WARNING: This unfinished review here was written in the year 2000 when I was young and stupid. I’m leaving it here for the comments, for historical purposes and for my own accountability, but please if you’re just looking for a review of HARD TARGET read the one I wrote 16 years of wisdom later.
Well as you can see above, I reviewed John Woo’s HARD BOILED long ago. In that review I was obviously right about a bunch of crap that I said. For example, HARD BOILED is still a masterpiece. And as I predicted, CROUCHING TIGER, HIDDEN DRAGON was a masterpiece that blew away the combined artistic merit of every American Chow Yun Fat movie times ten. But I was wrong that after the success of CROUCHING TIGER my man Fat would never do an american movie again. Back then I would’ve been happy to hear that but that’s because I never saw fucking BULLETPROOF MONK. Oh for crying out loud, what is the man doing?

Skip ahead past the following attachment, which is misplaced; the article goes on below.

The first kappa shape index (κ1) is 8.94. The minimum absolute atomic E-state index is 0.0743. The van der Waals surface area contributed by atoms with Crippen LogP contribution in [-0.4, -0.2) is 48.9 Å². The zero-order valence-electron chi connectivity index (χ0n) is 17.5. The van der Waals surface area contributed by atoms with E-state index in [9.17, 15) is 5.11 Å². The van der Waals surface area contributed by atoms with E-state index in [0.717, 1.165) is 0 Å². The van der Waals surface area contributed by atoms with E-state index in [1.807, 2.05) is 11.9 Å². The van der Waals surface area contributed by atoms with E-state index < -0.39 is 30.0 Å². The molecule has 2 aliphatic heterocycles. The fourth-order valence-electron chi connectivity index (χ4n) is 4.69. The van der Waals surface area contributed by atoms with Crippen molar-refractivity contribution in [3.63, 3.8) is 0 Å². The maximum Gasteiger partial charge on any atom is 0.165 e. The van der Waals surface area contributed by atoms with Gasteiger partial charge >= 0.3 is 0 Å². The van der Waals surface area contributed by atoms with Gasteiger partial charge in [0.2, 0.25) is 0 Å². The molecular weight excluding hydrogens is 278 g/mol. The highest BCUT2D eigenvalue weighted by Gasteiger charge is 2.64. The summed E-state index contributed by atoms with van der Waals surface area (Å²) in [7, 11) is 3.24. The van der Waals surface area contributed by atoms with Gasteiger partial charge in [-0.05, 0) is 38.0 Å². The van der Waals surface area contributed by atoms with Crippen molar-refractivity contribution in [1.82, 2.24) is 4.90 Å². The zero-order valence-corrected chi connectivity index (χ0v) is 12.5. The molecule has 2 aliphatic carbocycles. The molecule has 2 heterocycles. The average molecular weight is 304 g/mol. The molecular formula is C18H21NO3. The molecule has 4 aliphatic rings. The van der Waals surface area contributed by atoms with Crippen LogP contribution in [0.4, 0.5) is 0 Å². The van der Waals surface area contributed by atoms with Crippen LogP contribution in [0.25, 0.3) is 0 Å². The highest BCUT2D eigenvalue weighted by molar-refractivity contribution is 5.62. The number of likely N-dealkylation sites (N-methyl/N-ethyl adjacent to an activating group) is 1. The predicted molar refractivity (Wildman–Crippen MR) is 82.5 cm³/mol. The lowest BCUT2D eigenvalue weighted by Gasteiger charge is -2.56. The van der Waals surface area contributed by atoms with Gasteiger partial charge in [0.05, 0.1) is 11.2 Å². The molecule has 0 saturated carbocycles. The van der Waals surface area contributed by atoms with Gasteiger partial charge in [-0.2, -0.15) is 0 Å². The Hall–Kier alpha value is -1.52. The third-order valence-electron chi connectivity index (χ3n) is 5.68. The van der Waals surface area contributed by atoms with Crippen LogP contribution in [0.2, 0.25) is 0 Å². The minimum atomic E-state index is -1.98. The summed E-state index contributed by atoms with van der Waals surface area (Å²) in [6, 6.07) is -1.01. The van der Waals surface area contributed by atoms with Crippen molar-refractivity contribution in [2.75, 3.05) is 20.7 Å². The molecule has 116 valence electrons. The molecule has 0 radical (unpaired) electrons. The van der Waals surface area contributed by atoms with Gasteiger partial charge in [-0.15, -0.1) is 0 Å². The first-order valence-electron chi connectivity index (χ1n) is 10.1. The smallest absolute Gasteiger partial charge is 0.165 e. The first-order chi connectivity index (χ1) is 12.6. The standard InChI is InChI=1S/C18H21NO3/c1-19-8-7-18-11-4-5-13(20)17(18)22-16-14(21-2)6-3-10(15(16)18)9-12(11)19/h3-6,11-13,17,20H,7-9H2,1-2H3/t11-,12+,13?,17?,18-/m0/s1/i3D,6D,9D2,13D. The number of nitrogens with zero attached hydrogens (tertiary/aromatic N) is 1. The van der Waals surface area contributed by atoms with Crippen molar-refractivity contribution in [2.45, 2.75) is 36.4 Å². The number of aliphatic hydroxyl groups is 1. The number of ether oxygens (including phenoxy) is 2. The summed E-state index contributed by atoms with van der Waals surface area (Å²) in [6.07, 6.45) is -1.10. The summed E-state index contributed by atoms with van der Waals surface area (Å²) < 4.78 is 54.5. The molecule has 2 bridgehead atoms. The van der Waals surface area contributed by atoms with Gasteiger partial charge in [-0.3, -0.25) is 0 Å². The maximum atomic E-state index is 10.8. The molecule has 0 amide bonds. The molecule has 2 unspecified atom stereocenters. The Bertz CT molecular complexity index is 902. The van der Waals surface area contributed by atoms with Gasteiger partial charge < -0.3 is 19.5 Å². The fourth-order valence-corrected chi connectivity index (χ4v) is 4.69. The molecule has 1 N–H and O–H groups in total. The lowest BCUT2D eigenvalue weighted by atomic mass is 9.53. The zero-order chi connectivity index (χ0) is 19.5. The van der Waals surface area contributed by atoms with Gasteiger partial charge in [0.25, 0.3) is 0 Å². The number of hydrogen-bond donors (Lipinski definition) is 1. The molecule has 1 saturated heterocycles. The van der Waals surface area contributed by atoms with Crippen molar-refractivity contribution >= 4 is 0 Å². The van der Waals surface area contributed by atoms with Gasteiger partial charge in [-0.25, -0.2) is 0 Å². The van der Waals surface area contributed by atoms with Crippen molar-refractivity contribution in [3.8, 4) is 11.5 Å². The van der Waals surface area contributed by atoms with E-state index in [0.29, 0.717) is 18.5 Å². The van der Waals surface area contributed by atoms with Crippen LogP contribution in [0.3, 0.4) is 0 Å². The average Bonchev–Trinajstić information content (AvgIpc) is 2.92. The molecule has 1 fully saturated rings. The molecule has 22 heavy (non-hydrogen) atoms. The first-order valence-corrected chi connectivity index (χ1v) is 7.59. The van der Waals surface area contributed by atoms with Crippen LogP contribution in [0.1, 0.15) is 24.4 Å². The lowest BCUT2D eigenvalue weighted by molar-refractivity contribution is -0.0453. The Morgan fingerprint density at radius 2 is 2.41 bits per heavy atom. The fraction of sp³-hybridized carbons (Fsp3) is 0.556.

Anyway, hindsight is 50/50 or whatever but looking back I think I should’ve focused my review more on John Woo. That’s the real tragedy is what happened to John Woo after we abducted him to American shores. The very next movie he did was this one, HARD TARGET. And man, this is not even a huge step down. It’s like, he just falls all the way down the stairs. I mean you can see similarities in the use of slow motion and everything but everything substantial about John Woo and his style is not here. And these days the slo-mo could be considered a bad thing now that we’ve seen it imitated for more than a decade. Anyway, this is a historic movie because it signalled the beginning of the importation of Hong Kong directors and the first known case of the legendary Curse of Van Damme, which would later strike Tsui Hark (2 times), Ring Lam (3 times) and Ching Tsu-Tung (the rare Steven Seagal variation of the curse).
A few movies later Woo recovered his footing with FACE/OFF but that was it man. The best we can expect from him now is a dumb action movie that is entertaining in it sheer stupidity and surprises you with the occasional light touch of John Woo sentimentality. Think MISSION IMPOSSIBLE: 2.
Now that we know there’s no hope for a return to the real John Woo, it is easier to enjoy this moronic piece of shit. The story is a variation on the Most Dangerous Game story of humans hunting humans. Lance Henriksen, one of our greatest actors in our worst movies, leads a group of scumbags running a service for decadent millionaires who want to hunt homeless veterans (“volunteers,” they call them).
[why didn’t I finish this review?]